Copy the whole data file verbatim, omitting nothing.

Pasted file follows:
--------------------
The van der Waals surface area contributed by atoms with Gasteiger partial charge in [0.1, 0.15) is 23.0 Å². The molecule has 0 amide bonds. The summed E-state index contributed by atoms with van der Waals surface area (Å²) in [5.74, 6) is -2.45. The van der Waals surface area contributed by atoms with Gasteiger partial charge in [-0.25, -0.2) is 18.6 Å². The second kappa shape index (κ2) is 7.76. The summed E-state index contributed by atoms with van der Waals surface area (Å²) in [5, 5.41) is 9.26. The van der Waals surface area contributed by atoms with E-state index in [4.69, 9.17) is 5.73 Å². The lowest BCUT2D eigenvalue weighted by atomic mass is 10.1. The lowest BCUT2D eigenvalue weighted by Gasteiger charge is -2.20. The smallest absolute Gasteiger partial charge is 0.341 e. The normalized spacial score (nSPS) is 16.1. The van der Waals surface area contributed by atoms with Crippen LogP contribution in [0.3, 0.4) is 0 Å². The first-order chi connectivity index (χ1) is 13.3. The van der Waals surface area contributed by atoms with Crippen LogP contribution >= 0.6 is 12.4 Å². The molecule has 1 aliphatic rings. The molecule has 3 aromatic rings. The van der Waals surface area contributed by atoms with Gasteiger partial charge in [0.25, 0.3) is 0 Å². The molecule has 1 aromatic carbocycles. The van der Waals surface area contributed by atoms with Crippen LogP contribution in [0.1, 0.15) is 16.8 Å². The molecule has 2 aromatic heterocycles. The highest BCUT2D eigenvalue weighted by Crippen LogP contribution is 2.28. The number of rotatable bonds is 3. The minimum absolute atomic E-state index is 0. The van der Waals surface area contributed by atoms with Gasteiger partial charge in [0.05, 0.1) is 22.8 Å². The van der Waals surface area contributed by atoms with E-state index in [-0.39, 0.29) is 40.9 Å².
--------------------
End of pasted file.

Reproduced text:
The van der Waals surface area contributed by atoms with Gasteiger partial charge in [0.1, 0.15) is 23.0 Å². The molecule has 0 amide bonds. The summed E-state index contributed by atoms with van der Waals surface area (Å²) in [5.74, 6) is -2.45. The van der Waals surface area contributed by atoms with Gasteiger partial charge in [-0.25, -0.2) is 18.6 Å². The second kappa shape index (κ2) is 7.76. The summed E-state index contributed by atoms with van der Waals surface area (Å²) in [5, 5.41) is 9.26. The van der Waals surface area contributed by atoms with E-state index in [4.69, 9.17) is 5.73 Å². The lowest BCUT2D eigenvalue weighted by atomic mass is 10.1. The lowest BCUT2D eigenvalue weighted by Gasteiger charge is -2.20. The smallest absolute Gasteiger partial charge is 0.341 e. The normalized spacial score (nSPS) is 16.1. The van der Waals surface area contributed by atoms with Crippen LogP contribution in [0.3, 0.4) is 0 Å². The first-order chi connectivity index (χ1) is 13.3. The van der Waals surface area contributed by atoms with Crippen LogP contribution >= 0.6 is 12.4 Å². The molecule has 1 aliphatic rings. The molecule has 3 aromatic rings. The van der Waals surface area contributed by atoms with Gasteiger partial charge in [0.25, 0.3) is 0 Å². The molecule has 1 aromatic carbocycles. The van der Waals surface area contributed by atoms with Crippen LogP contribution in [0.1, 0.15) is 16.8 Å². The molecule has 2 aromatic heterocycles. The highest BCUT2D eigenvalue weighted by Crippen LogP contribution is 2.28. The number of rotatable bonds is 3. The minimum absolute atomic E-state index is 0. The van der Waals surface area contributed by atoms with Gasteiger partial charge in [0.05, 0.1) is 22.8 Å². The van der Waals surface area contributed by atoms with E-state index in [-0.39, 0.29) is 40.9 Å².